Baltimore and Ohio Railroad Records
Baltimore and Ohio Railroad Company
Latrobe, Benj. H. (Benjamin Henry), 1807-1878
The collection consists of correspondence, invoices, drawings, photographs, and negatives and other printed literature documenting the Baltimore and Ohio Railroad from its inception in 1827 to its merger with the Chesapeake and Ohio Railroad in the 1960s.
Thomas Warren Sears photograph collection
Sears & Wendell
The Thomas Warren Sears Photograph Collection documents examples of the design work of Thomas Warren Sears (1880-1966), a landscape architect and amateur photographer from Brookline, Massachusetts. Sears, who was based for most of his career in Philadelphia, designed a variety of different types of landscapes ranging from private residences, schools, and playgrounds to parks, cemeteries, and urban housing developments located primarily in Pennsylvania, Maryland, and New York. In addition to some of Sears' design work, images in the collection document Sears' domestic and foreign travels, design inspirations, and family. The collection includes over 4,800 black and white negatives and glass lantern slides dated circa 1899 to 1930. While most images show private and public gardens, there are a significant number of unidentified views and views photographed in Europe during two trips he took there in 1906 and 1908. Few images are captioned or dated. In addition, there are over 50 plans and drawings, most notably for Balmuckety in Pikesville, Maryland and Reynolda in Winston-Salem, North Carolina, and 3 monographs by or about Sears.
Exhibition and Project Records
This accession consists of records that document the Project Management Office's work in managing exhibitions and projects at the National Museum of American History. Materials include correspondence, memoranda, grant proposals, scripts, schedules, budget records, visitor surveys, reports, floor plans, drawings, clippings, and other related records.
Beatrice Medicine papers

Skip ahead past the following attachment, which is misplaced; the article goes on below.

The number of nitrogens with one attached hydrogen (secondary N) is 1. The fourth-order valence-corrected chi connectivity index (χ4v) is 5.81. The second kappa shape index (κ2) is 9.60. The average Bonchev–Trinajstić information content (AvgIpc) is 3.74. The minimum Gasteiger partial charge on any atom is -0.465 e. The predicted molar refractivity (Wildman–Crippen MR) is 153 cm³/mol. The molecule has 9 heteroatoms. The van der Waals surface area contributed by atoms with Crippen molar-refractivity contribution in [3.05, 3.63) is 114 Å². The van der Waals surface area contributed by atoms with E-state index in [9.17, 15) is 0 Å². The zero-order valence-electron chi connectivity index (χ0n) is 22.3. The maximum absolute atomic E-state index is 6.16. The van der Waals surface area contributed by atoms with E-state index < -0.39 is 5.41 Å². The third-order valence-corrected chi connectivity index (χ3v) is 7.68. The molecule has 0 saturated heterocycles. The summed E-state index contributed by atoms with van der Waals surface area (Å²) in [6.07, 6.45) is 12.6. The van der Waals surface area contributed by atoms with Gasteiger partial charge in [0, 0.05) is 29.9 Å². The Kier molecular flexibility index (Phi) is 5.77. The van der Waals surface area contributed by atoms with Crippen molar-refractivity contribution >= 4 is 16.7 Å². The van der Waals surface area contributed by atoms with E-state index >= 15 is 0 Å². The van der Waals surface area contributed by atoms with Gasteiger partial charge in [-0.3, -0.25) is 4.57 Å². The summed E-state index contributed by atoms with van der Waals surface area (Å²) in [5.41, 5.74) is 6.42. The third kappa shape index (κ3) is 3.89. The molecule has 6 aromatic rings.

The Beatrice Medicine papers, 1913-2003 (bulk 1945-2003), document the professional life of Dr. Beatrice "Bea" Medicine (1923-2005), a member of the Standing Rock Sioux tribe, anthropologist, scholar, educator, and Native rights activist. The collection also contains material collected by or given to Medicine to further her research and activism interests. Medicine, whose Lakota name was Hinsha Waste Agli Win, or "Returns Victorious with a Red Horse Woman," focused her research on a variety of topics affecting the Native American community: 1) mental health, 2) women's issues, 3) bilingual education, 4) alcohol and drug use, 5) ethno-methodologies and research needs of Native Americans, and 6) Children and identity issues. The collection represents Medicine's work as an educator for universities and colleges in the United States and in Canada, for which she taught Native American Studies courses. Additionally, because of the large amount of research material and Medicine's correspondence with elected U.S. officials and Native American leaders, and records from Medicine's involvement in Native American organizations, the collection serves to represent issues affecting Native Americans during the second half of the 20th century, and reflects what Native American leaders and organizations did to navigate and mitigate those issues. Collection materials include correspondence; committee, conference, and teaching material; ephemera; manuscripts and poetry; maps; notes; periodicals; photographs; training material; and transcripts.